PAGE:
2. Relative sizes and distance. I spent this weekend with family friends – good friends of my mom, their children, and their grandchildren (10 of them! 8 under the age of 6!).  These friends and their children all happen to live on the same moshav,  a small settlement about 50km (30 miles) from Tel Aviv.  At some point during the weekend something was said about a cousin who lived in Tel Aviv, rather than on this moshav, and how far away he was.  I guess it’s all relative. Now that we’re back in New York (well, when we get back to the USA), Neil and I will live about 20 miles from my parents – and we feel like it is very close! (In a good way, of course).

On a similar note, I was speaking with one member of the family and she was telling me her work schedule for the week – Sunday and Monday off (Sunday is a work day here), Tuesday meetings, and Wednesday in Turkey for a meeting.  As in, the country.  For a single meeting.   I keep forgetting that most of Europe is about a 3 hour flight from here – Turkey for a single meeting really isn’t that unusual.  Anyway, in case it wasn’t obvious, that comment was the source for the title of this post.

3.  Produce and street food.  And fast food.  I’ve been basking in the deliciousness of Israeli produce, cheeses, and food in general.  There is a vegetable market about 5 minutes from my apartment where I can get several tomatoes, a few cucumbers, carrots, a head of broccoli, and maybe some plums and/or peaches for under 10 shekels (Israeli currency) – about $2.50.  It really puts produce in the USA – even organic, locally grown produce, which I try to find where I can – to shame.  Almost everything is grown here, in Israel, the whole of which is only about 1000km (~600 miles) from its northern to its southern tip.  OK, so maybe the produce travels a bit more than it does to the Bloomington farmer’s market – but local Indiana produce can’t hold a finger to this stuff in terms of taste and color – and price!

Israeli street food is a whole other matter.  I mentioned burekas in a previous post (and I’ve eaten some by this point), and you all probably are aware of falafel and shwarma…but the possibilities here are endless! Jews from all over the world brought their cuisine to this country and it shows up on street corners – everything from Central Asian to Iraqi to Persian and Moroccan cuisine.  Not to mention the more recent addition of pizza shops, ice cream shops, and of course the ubiquitous coffee shops in this country…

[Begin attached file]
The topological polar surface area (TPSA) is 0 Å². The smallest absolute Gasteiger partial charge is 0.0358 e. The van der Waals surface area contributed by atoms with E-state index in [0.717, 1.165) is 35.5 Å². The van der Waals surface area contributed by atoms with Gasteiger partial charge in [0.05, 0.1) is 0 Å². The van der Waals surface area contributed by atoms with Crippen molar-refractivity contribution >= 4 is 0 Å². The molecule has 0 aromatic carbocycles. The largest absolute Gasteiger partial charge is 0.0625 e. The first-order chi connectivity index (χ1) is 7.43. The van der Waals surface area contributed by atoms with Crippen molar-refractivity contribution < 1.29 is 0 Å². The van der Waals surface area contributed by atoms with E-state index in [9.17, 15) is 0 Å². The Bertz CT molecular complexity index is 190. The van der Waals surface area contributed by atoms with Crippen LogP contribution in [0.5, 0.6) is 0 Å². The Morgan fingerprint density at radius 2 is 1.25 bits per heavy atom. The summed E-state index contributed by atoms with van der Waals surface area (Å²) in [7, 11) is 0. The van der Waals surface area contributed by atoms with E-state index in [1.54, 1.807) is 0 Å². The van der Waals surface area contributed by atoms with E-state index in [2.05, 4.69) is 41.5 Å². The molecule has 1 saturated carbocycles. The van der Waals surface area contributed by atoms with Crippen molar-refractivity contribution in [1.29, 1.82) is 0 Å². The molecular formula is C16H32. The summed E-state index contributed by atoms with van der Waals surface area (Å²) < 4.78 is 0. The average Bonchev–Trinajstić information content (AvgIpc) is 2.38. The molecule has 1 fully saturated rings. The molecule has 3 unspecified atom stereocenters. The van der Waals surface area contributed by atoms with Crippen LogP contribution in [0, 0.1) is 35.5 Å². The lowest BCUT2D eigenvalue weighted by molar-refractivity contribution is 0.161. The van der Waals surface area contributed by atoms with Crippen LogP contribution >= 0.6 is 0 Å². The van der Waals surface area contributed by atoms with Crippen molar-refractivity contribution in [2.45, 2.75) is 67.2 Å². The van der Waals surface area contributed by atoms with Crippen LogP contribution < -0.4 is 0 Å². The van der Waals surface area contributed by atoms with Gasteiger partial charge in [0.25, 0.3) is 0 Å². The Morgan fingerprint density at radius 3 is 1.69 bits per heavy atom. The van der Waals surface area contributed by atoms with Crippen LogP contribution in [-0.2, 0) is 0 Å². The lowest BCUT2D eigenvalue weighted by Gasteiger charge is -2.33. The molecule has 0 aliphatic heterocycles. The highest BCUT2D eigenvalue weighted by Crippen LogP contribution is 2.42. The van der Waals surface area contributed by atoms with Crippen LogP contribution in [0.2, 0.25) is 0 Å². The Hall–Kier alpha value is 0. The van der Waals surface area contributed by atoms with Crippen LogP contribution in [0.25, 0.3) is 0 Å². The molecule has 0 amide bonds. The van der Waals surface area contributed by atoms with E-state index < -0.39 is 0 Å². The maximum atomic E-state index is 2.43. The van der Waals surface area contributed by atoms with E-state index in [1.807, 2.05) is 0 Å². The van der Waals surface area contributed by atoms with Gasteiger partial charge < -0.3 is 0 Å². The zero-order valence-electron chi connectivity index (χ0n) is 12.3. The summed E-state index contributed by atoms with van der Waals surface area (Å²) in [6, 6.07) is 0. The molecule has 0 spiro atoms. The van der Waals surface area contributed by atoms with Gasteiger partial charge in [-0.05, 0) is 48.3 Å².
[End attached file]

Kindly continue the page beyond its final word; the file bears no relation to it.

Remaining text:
Much of the street food is what I consider “fast food” – something to eat when I don’t have time for or interest in cooking, cheap, filling, and relatively unhealthy (although healthier for sure than most of what constitutes fast food in the United States).  Places like McDonald’s, on the other hand, are reserved the status of “a place to go hang out” by teenagers and families alike.  For example, the same woman who told me she was heading to Turkey for a single meeting was talking about taking her grandchildren to McDonald’s as an activity.  It is an interesting phenomenon and one I don’t quite understand – I mean, the food here is so good and varied, why McDonald’s? (By the way, for those of you who are interested, Starbucks tried to open a few stores here, maybe 5 or 6 years ago, and totally failed – there are too many local chains, way, way too many local chains, for Starbucks to have succeeded).

And…that’s it for now on cultural observations – more to come in the coming months.  I can also say at this point that my research is starting to get off the ground.  For example, today I received a list of over 600 (!) people to contact as potential interviewees.  Unfortunately I won’t be able to share much of my research here because of confidentiality issues (I don’t think trees receive the same ethical protection as people!), but I will post bits and pieces as I can.  Mostly I am glad that things are starting to move forward, even if it is clear already that they will not proceed as I planned way back in the day when I was sitting in Indiana only thinking about Israel! The best laid plans and all that…

back to middle eastern hospitality…

i wrote last year about the hospitality and warmth i felt when i tried to speak Arabic with people i met in east Jerusalem.  and i will write about it again now – since the trait clearly spans religious and ethnic divides in this part of the world.

my roommate and i spent much of today wandering the neighborhood, looking for the basic things that must be purchased when moving into a new apartment (drying racks, towel racks, waste baskets, and the like).  G, my roommate, has already been in Tel Aviv for a week, and managed to make a few friends wandering the area prior to my arrival.  one of these, a lovely, older shopkeeper at a spice shop, invited her for tea – and myself as well, once he met me.  so, other than our wanderings, much of today (i would estimate close to 2 hours) was spent sitting in his shop, sipping on tea infused with his spices, nibbling on dates and walnuts, and chatting with him about our life and his, the neighborhood, and life in general.